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Previous weeks Middle East Business Report here to view.


20th and 21st June

President Ahmadinejad has been re-elected as Iranian president for a second term. What's the reaction of Iranian business people?

His first term saw growing inflation and unemployment, increasing sanctions because of Iran's nuclear enrichment project and falling foreign direct investment going into the oil and gas sector.

Saudi’s Prince Alwaleed is pushing ahead with plans to build the world’s tallest tower. This week his company Kingdom Holding chose the UAE’s EMAAR as the main developer for the construction of Jeddah City Land and Kingdom Tower.

Tall buildings were all the fashion a few years ago when developers had money to spend, but now most of them are cutting back on ever-taller towers. So why is Kingdom Holdings pushing ahead with the project and is bigger always better?

With exports to developed countries such as US and Europe slowing down, more Chinese companies are focusing on the Middle East. We spoke to Chinese companies and to the Mayor of Yiwu who is heading up a trade delegation of around 150 companies, to Dubai.

Trade between the UAE and China increased 40% in 2008 compared to the previous year, and China has also recently signed energy deals with both Qatar and Iran. Malcolm looked at the closer trade ties China is forming with the Middle East.

Oil prices are climbing again, giving oil companies more of an incentive to increase production. This is needed, because the world faces a long-term shortage of oil. But did oil companies cut investment too much during the last six months, when prices were low? We spoke to the global head of energy at Ernst and Young.

Falling house prices and a favourable exchange rate mean that buying property in London has never been more affordable, or more popular with buyers from the Gulf.

They're snapping up homes in some of the most expensive parts of the City - for up to half their normal price. Ben was in London finding out what you'll get for your money - and what you might buy if you've a cool 15 million dollars to spare.

13th and 14th June

Lebanon goes to the polls next week to elect a new parliament. It has avoided the worst of the global credit crunch and its economy is still growing. Property development is rapid and industry is booming, but Lebanon drags behind it a national debt of $50 billion.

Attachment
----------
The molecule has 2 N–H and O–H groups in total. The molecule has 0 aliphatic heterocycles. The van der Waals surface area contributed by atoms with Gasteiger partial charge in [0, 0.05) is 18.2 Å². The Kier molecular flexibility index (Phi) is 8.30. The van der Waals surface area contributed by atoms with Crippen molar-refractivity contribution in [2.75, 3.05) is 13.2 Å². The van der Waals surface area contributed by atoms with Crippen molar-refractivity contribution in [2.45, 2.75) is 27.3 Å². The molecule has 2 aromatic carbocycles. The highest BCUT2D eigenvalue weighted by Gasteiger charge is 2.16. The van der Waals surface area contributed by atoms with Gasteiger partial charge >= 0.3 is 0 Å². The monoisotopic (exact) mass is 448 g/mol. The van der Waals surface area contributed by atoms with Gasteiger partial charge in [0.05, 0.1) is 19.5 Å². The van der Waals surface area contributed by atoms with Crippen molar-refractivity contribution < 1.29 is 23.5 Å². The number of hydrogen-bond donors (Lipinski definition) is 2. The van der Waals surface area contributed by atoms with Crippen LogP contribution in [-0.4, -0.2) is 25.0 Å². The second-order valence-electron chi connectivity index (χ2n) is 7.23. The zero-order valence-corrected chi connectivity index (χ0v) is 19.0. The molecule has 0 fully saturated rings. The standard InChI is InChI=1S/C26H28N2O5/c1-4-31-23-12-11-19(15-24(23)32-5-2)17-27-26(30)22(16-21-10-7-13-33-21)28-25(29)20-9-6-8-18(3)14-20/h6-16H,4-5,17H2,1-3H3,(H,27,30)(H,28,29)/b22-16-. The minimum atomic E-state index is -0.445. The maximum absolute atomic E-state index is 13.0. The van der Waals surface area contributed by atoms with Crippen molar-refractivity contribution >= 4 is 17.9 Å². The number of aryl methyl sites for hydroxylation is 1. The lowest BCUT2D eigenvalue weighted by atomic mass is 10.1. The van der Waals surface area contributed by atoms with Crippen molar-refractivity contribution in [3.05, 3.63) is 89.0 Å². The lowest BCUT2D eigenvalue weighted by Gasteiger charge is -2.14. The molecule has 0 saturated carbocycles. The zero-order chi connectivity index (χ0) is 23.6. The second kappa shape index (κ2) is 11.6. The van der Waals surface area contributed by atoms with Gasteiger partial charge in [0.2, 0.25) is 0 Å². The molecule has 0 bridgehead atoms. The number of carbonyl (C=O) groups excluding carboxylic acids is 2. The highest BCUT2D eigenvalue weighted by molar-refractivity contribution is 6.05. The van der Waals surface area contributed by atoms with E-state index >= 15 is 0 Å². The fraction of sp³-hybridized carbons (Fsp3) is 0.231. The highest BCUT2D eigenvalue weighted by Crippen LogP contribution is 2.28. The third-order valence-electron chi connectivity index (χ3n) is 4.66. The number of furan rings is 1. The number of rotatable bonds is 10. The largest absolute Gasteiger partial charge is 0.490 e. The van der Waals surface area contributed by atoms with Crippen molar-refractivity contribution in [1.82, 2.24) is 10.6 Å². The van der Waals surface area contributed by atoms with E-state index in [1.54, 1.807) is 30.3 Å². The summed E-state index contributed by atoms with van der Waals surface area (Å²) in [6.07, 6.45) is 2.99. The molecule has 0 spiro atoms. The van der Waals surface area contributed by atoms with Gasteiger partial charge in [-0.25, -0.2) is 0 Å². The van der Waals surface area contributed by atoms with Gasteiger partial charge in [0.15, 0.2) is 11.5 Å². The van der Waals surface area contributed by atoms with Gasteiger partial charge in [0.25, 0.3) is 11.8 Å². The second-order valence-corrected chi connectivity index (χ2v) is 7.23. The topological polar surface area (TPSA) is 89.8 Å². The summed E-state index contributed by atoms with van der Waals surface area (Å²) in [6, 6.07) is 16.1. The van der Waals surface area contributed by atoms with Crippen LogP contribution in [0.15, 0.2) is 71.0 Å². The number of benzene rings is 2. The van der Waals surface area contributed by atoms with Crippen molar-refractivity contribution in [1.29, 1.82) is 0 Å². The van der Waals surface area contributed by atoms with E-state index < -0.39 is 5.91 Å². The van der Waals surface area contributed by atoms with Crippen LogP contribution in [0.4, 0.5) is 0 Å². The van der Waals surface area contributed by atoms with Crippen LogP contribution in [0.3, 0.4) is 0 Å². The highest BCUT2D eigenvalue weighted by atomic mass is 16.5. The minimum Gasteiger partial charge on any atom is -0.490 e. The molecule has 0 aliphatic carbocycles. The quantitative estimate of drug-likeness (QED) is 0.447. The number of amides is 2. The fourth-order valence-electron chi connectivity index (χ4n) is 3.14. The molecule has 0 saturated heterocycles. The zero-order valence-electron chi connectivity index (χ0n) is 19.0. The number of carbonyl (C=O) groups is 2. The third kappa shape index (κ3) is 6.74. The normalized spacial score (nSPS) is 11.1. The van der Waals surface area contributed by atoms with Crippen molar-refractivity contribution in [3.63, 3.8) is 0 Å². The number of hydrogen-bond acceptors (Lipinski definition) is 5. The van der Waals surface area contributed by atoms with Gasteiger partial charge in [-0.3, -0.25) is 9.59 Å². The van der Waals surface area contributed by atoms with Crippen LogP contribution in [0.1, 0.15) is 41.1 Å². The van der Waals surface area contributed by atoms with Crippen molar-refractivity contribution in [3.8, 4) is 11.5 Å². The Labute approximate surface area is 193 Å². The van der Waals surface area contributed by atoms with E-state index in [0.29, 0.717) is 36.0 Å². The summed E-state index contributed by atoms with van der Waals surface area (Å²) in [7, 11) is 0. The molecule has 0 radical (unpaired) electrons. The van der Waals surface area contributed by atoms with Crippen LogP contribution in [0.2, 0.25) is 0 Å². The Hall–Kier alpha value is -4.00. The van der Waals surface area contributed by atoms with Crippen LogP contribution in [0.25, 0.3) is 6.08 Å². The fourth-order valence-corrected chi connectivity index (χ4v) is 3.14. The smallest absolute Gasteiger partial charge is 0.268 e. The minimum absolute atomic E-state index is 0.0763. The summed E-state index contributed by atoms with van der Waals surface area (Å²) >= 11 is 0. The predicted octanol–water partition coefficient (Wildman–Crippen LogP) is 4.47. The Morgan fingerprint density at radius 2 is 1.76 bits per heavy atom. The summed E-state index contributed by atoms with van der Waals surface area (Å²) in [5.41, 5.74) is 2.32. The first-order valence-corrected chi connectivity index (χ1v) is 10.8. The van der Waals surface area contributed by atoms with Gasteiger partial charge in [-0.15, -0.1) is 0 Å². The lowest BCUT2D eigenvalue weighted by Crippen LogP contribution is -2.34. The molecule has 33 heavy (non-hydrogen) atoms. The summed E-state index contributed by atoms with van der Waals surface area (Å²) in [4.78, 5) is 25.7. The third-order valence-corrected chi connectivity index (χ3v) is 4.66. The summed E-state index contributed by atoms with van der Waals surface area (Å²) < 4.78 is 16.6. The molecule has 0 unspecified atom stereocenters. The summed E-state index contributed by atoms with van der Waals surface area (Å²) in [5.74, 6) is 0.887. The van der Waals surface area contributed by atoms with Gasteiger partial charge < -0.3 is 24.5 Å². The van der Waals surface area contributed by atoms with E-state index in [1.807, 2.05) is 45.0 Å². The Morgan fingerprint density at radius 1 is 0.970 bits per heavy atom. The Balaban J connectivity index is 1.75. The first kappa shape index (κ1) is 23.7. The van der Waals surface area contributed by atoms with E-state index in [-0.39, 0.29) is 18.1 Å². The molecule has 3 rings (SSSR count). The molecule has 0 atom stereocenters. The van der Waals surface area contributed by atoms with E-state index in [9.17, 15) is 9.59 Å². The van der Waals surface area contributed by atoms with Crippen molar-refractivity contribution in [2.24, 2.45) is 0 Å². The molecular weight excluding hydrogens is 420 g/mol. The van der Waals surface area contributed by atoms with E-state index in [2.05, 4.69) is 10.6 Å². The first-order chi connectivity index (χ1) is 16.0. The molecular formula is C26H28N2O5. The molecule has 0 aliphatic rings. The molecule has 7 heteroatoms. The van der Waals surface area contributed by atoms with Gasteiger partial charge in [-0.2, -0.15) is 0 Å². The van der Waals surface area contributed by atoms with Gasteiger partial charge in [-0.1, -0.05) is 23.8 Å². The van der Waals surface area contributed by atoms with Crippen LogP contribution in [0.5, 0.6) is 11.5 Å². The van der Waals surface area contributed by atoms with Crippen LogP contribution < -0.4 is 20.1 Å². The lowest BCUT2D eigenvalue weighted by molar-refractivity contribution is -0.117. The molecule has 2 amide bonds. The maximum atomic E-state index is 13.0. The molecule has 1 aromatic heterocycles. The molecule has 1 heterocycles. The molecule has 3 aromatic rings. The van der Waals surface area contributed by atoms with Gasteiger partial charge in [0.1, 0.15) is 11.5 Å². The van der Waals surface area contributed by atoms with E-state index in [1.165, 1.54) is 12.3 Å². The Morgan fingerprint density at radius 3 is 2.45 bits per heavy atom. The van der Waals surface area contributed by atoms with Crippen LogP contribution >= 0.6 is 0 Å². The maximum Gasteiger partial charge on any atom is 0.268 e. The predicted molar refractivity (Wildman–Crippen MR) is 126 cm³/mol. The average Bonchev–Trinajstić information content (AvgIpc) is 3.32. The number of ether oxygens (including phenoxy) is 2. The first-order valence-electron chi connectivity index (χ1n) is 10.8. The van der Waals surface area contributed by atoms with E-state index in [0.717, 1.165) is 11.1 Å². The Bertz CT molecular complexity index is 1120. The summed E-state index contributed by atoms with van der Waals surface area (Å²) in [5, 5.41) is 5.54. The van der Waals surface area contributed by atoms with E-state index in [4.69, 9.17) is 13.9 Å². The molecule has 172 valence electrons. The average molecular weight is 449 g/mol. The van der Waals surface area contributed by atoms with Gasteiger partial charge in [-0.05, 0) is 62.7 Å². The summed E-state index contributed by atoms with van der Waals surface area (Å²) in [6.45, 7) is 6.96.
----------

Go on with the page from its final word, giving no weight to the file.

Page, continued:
Few images shout ‘Middle East’ quite like the abaya, the long, black overgarment worn by millions of women across the Arab world.

The design has remained pretty much unchanged for centuries, but recently female designers have begun to adapt the abaya for today’s modern, fashion-conscious world, experimenting with fabrics, embroidery and colour – while still keeping the female form covered, as Islamic tradition dictates.

Oil prices have risen recently, but demand is still falling. Nima spoke to the global head of oil and gas at Ernst and Young who says that despite fears over demand, oil companies are planning to invest over US $375bn during the economic downturn.

So which countries are investing and with many national oil companies bringing in less revenue than last year, will they turn to multinational firms such as Exxon and BP to boost production?

6th and 7th June

And then there were four. As we reported on last week's programme, the UAE has pulled out of plans for a Gulf Single Currency. And despite claims by the remaining four members that it's business as usual, the UAE's decision has thrown the whole project into doubt.

A Lebanese developer is building an offshore island in the shape of the country’s national symbol, the cedar tree. It has been greeted with outrage by environmentalists who claim it will ruin the coastline, but locals have welcomed the project which could create as many as 50,000 jobs.

"You need money to make money". That's an old adage in the business world. But how do you develop your company and keep it competitive in a world where banks have stopped much of their lending?

Nima spoke to Jordan’s former finance minister Bassem Awadallah about what he thinks the solution is.

30th and 31st May

Widespread job losses in Dubai mean that expats are leaving the city in ever greater numbers. But what about those who are left behind?

What are their chances of finding another job and how are they coping without the support from family and friends.

Business Leaders in the Middle East have been meeting at the World Economic Forum in Jordan this week to discuss how to restore confidence in the regions’ financial institutions following the economic crisis.

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